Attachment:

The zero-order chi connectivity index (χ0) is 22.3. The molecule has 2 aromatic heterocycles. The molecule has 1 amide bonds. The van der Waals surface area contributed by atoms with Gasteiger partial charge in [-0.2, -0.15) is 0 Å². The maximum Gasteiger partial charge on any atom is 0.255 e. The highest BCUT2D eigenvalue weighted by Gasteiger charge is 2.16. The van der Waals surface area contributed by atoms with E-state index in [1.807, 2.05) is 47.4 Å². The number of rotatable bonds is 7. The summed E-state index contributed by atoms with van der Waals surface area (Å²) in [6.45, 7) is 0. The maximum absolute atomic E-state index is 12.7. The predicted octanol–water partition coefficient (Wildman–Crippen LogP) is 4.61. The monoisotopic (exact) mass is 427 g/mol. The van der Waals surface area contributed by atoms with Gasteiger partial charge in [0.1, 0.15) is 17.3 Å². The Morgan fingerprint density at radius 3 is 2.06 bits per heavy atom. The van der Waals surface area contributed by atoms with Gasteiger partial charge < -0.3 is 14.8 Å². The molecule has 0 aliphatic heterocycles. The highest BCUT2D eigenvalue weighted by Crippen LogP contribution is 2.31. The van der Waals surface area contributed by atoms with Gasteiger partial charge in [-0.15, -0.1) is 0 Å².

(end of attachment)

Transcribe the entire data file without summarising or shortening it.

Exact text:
The zero-order chi connectivity index (χ0) is 22.3. The molecule has 2 aromatic heterocycles. The molecule has 1 amide bonds. The van der Waals surface area contributed by atoms with Gasteiger partial charge in [-0.2, -0.15) is 0 Å². The maximum Gasteiger partial charge on any atom is 0.255 e. The highest BCUT2D eigenvalue weighted by Gasteiger charge is 2.16. The van der Waals surface area contributed by atoms with E-state index in [1.807, 2.05) is 47.4 Å². The number of rotatable bonds is 7. The summed E-state index contributed by atoms with van der Waals surface area (Å²) in [6.45, 7) is 0. The maximum absolute atomic E-state index is 12.7. The predicted octanol–water partition coefficient (Wildman–Crippen LogP) is 4.61. The monoisotopic (exact) mass is 427 g/mol. The van der Waals surface area contributed by atoms with Gasteiger partial charge in [0.1, 0.15) is 17.3 Å². The Morgan fingerprint density at radius 3 is 2.06 bits per heavy atom. The van der Waals surface area contributed by atoms with Gasteiger partial charge < -0.3 is 14.8 Å². The molecule has 0 aliphatic heterocycles. The highest BCUT2D eigenvalue weighted by Crippen LogP contribution is 2.31. The van der Waals surface area contributed by atoms with Gasteiger partial charge in [-0.15, -0.1) is 0 Å².